Query: This is pretty straight forward query. My only question was about "Her idea of a perfect afternoon is lying in the dirt of the fresh dug graves and absorbing the stories of those buried beneath." I couldn't tell if this was supposed to be literal or not. Since wish books exist in this world, does Nel have some sort of odd power allowing her to absorb stories through the dirt? I know that might sound like an insane question if the answer is "No." But I have to ask, because I'm just not sure. This query could be paired down a bit. For example instead of saying "Harriet reveals she had possessed the Carte Dorare, a magical Book of Wishes." and then later "The Carte Dorare has the power to grant the holder one wish." You could just say "Harriet reveals she had possessed the Carte Dorare, a book with the power to grant the holder one wish."

      First 250 words: I'd say your strongest portion is the last 2 paragraphs. The rest of it could be condensed. This would get you to the action faster, as it is now, I don't have a lot to go on. That said, you do a good job of letting us know that Nel is an interesting girl with an odd connection to the dead!


      VERDICT: To my surprise, I'm naming WEEL the victor. The personality/voice of the query and first 250 words are great. That said, I think the query needs to be cut down some. I felt like I needed more to go on with "A FEW QUICK HELLOS." It's a nice first page, but I wish we were closer to the action/inciting incident.

  2. WEEL
    This sounds like a fun read. Angel-demon stories really aren't my thing, but with the precog twist . . . I'm intrigued. LOVE the voice, clear in the query & the 250. Oh, and the hint at "another violent impulse" -nice touch!

    A Few Quick Hellos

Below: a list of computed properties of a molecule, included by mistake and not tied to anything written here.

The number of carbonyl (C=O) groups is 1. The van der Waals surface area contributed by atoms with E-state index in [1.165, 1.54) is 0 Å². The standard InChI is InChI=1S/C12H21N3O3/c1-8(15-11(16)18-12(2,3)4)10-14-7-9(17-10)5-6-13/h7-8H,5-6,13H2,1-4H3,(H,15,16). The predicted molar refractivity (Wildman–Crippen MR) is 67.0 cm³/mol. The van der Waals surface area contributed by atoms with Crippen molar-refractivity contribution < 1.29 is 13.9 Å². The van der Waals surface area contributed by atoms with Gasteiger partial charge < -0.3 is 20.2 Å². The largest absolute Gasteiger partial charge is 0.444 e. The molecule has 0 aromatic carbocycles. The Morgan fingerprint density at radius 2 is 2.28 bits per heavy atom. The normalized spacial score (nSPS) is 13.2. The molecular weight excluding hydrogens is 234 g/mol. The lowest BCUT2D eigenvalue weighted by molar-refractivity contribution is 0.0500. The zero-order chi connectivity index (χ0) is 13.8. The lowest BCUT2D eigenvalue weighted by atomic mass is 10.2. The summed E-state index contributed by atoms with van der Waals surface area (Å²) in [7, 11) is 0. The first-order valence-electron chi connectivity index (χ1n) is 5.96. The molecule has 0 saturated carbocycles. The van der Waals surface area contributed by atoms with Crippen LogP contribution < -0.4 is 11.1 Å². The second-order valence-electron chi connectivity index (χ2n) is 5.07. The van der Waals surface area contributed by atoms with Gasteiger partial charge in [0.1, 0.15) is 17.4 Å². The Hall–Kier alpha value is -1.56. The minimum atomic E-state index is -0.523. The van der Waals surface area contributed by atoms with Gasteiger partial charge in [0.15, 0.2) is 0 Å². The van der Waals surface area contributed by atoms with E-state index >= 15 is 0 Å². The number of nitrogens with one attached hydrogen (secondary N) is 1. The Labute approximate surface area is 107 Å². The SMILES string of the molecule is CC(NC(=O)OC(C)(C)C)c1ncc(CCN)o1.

I absolutely adore that opening image in the query of her lying in the dirt absorbing stories. I'm torn with the 250, because I like the sweet scene of her looking out the window and the conversations with the grandmother, but it's so short it seems almost a waste to introduce a character only to leave them on the first page.

    Two very different stories, both extremely appealing in different ways. I'd read both of these tomorrow. Good luck to both of you!

  3. WEEL: I love love love the voice in your query. It's fun and really draws me in.

    A FEW QUICK HELLOS: This is they type of book I'd buy. The premise is great. I love how well you portray the relationship between Nell and her grandma in just the first 250.

    Good luck to both of you! These are both great entries and I'd read both!

  4. WEEL: OMG, I hadn't seen this entry before, and it is awesome! So funny and dry and surprising. Love it. Don't really have any suggestions, except I hope you're querying. :)

    A Few Quick Hellos: You've done some great work on this query! It reads so well. Congrats on the strong changes. Your 250 are also really clean! One nitpick is that after "Poor thing" you need to have a period, rather than a comma. Great job, and good luck!